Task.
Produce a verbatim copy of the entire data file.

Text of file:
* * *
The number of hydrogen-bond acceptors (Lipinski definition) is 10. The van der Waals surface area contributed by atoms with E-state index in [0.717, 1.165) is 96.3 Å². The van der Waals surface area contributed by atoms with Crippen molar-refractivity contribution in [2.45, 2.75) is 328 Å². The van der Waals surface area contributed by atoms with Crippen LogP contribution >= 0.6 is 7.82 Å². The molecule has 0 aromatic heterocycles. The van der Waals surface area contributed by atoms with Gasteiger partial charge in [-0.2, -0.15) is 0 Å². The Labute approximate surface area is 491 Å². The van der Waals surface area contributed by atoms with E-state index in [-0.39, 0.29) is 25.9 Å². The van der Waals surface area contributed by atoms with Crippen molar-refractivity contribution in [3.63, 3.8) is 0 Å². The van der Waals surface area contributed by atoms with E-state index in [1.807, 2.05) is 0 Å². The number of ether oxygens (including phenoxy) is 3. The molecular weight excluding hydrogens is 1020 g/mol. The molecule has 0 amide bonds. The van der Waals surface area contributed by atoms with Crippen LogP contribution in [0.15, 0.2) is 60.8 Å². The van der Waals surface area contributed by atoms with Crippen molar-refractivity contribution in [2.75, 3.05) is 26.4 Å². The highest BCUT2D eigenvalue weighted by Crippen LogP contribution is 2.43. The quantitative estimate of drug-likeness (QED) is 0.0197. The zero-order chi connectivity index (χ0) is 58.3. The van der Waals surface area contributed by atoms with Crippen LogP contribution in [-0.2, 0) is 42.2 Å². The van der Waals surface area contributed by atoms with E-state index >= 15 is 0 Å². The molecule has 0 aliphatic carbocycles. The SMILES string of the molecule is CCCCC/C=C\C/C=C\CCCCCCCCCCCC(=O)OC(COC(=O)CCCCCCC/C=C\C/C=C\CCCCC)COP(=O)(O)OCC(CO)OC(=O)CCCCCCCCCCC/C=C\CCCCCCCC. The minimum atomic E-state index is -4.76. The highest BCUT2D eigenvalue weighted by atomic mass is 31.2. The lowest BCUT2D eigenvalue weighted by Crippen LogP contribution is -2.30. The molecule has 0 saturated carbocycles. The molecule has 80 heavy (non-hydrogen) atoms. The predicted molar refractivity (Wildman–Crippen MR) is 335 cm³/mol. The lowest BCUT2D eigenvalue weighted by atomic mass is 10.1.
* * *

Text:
The number of hydrogen-bond acceptors (Lipinski definition) is 10. The van der Waals surface area contributed by atoms with E-state index in [0.717, 1.165) is 96.3 Å². The van der Waals surface area contributed by atoms with Crippen molar-refractivity contribution in [2.45, 2.75) is 328 Å². The van der Waals surface area contributed by atoms with Crippen LogP contribution >= 0.6 is 7.82 Å². The molecule has 0 aromatic heterocycles. The van der Waals surface area contributed by atoms with Gasteiger partial charge in [-0.2, -0.15) is 0 Å². The Labute approximate surface area is 491 Å². The van der Waals surface area contributed by atoms with E-state index in [-0.39, 0.29) is 25.9 Å². The van der Waals surface area contributed by atoms with Crippen molar-refractivity contribution in [3.63, 3.8) is 0 Å². The van der Waals surface area contributed by atoms with E-state index in [1.807, 2.05) is 0 Å². The number of ether oxygens (including phenoxy) is 3. The molecular weight excluding hydrogens is 1020 g/mol. The molecule has 0 amide bonds. The van der Waals surface area contributed by atoms with Crippen LogP contribution in [0.15, 0.2) is 60.8 Å². The van der Waals surface area contributed by atoms with Crippen molar-refractivity contribution in [2.75, 3.05) is 26.4 Å². The highest BCUT2D eigenvalue weighted by Crippen LogP contribution is 2.43. The quantitative estimate of drug-likeness (QED) is 0.0197. The zero-order chi connectivity index (χ0) is 58.3. The van der Waals surface area contributed by atoms with Crippen LogP contribution in [-0.2, 0) is 42.2 Å². The van der Waals surface area contributed by atoms with E-state index >= 15 is 0 Å². The molecule has 0 aliphatic carbocycles. The SMILES string of the molecule is CCCCC/C=C\C/C=C\CCCCCCCCCCCC(=O)OC(COC(=O)CCCCCCC/C=C\C/C=C\CCCCC)COP(=O)(O)OCC(CO)OC(=O)CCCCCCCCCCC/C=C\CCCCCCCC. The minimum atomic E-state index is -4.76. The highest BCUT2D eigenvalue weighted by atomic mass is 31.2. The lowest BCUT2D eigenvalue weighted by Crippen LogP contribution is -2.30. The molecule has 0 saturated carbocycles. The molecule has 80 heavy (non-hydrogen) atoms. The predicted molar refractivity (Wildman–Crippen MR) is 335 cm³/mol. The lowest BCUT2D eigenvalue weighted by atomic mass is 10.1.